“Sycamore Partners has a history of stripping assets from retailers, leading to store closures and layoffs at retailers like Nine West and Aeropostale.”
In a letter delivered today, retail workers from Gymboree, Kmart, Sears, and Toys ‘R’ Us urged bankruptcy judge David R. Jones to think twice before letting private equity firm Sycamore Partners, currently the highest bidder, become the new owner of J.C. Penney.
Citing their own experiences working at retailers destroyed by private equity, they told the Judge:
“We have lived through the bankruptcy and liquidation of our Wall Street-owned retail companies, which includes Sears, Kmart, Toys ‘R’ Us, and Gymboree. We know the toll that a retail bankruptcy takes on our lives and our long-term financial stability.
“Some of us were planning to retire from our retail jobs and had to re-enter the job market for the first time in decades. Others of us struggled to make ends meet and provide for our children for over a year after losing our jobs.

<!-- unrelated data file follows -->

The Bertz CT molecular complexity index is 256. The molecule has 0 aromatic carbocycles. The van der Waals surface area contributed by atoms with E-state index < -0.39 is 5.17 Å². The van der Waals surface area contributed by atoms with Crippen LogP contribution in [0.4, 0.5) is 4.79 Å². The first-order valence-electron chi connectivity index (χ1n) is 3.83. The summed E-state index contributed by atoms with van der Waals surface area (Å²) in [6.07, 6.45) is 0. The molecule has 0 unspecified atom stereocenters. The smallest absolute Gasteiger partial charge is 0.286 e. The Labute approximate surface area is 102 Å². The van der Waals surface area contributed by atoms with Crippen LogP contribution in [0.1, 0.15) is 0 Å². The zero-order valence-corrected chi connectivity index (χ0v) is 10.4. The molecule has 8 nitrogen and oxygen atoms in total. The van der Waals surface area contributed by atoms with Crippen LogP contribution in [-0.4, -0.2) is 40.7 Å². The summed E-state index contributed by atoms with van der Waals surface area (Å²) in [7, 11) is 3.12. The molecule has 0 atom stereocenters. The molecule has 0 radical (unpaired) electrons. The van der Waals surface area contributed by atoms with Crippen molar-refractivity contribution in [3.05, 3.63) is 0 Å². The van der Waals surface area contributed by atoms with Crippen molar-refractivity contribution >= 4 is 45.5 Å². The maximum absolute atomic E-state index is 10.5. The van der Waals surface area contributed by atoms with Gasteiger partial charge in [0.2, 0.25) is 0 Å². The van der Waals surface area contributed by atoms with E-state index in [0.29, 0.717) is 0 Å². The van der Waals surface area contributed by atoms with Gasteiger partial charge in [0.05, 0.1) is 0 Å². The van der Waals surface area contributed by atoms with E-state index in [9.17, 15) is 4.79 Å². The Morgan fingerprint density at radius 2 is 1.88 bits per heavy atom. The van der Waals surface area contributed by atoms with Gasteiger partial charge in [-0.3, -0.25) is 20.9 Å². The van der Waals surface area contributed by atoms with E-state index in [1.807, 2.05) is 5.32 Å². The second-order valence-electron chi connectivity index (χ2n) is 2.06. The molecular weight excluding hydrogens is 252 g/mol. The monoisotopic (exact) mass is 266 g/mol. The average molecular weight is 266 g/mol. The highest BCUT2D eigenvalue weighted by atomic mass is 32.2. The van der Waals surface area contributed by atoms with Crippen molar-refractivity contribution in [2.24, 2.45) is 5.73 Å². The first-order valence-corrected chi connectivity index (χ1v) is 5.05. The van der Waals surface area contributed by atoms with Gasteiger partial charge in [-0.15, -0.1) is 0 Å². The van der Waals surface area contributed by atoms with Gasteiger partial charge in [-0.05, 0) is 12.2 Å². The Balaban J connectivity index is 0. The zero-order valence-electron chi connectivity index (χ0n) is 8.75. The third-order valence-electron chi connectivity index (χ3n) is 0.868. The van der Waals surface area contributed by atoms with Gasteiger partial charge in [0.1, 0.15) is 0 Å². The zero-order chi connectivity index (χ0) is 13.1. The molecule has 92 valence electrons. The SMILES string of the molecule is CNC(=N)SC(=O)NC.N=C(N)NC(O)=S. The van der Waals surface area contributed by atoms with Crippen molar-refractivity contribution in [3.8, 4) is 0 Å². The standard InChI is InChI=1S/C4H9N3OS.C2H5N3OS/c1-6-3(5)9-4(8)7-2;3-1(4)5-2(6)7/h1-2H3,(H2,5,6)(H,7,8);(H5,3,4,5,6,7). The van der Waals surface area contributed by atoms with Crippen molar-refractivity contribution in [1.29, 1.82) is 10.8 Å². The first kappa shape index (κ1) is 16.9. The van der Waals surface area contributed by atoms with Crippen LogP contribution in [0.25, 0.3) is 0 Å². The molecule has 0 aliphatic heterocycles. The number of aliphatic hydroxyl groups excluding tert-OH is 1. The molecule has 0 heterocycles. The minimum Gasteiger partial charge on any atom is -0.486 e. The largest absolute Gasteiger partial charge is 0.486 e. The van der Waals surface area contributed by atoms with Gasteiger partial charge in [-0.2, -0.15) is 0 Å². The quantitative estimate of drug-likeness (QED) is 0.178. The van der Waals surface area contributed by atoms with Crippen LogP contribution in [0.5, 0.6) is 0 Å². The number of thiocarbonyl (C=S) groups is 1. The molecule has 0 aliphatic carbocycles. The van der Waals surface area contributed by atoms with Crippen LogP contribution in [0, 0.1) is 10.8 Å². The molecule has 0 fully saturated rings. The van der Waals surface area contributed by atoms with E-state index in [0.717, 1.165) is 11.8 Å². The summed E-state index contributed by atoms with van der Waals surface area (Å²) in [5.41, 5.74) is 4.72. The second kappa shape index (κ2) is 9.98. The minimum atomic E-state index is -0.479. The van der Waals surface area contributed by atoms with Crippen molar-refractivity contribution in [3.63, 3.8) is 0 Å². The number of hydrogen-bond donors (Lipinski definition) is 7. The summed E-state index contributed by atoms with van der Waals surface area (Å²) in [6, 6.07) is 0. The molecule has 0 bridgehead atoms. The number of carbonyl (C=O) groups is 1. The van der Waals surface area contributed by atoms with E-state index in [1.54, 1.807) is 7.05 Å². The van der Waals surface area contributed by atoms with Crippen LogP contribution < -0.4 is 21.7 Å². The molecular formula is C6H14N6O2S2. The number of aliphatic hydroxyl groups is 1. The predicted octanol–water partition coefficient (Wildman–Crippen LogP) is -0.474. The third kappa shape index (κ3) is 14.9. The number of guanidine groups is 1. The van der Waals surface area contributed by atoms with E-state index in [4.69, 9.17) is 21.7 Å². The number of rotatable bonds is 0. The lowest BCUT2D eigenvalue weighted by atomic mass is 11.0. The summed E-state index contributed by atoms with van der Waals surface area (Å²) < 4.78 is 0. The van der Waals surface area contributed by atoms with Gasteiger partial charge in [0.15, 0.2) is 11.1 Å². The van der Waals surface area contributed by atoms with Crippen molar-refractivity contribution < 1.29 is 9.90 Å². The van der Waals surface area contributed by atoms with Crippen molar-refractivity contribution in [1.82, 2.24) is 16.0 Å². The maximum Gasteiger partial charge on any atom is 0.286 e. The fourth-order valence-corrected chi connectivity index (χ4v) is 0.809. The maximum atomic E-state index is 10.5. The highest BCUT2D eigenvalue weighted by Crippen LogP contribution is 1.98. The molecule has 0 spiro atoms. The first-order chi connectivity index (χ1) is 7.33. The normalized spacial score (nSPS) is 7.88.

“All of us experienced prolonged unemployment, took positions that paid less than the retail jobs we had worked hard at, or both. Job retention was an afterthought in each of our retail bankruptcies. However, we believe that preserving jobs must be a central consideration during the bankruptcy process, as well as the bidder’s history of building and retaining jobs in their other holdings.
“We do not want to see the same patterns repeat with J.C. Penney.”
J.C. Penney’s bankruptcy filing creates great uncertainty for thousands of employees, many of whom already experienced job loss when the company announcing it was closing 154 stores permanently.
Member leaders with United for Respect who signed the letter have won a multi-million dollar hardship fund for laid-off Toys ‘R’ Us employees, helped to pass the historic Guaranteed Severance Pay law in New Jersey, and lobbied elected officials to support the Stop Wall Street Looting Act. Most recently, they organized employees at Art Van Furniture to pressure its private equity owner, Thomas H. Lee, to establish a hardship fund, after the firm left 3,000 employees without a paycheck and health insurance amid the coronavirus pandemic.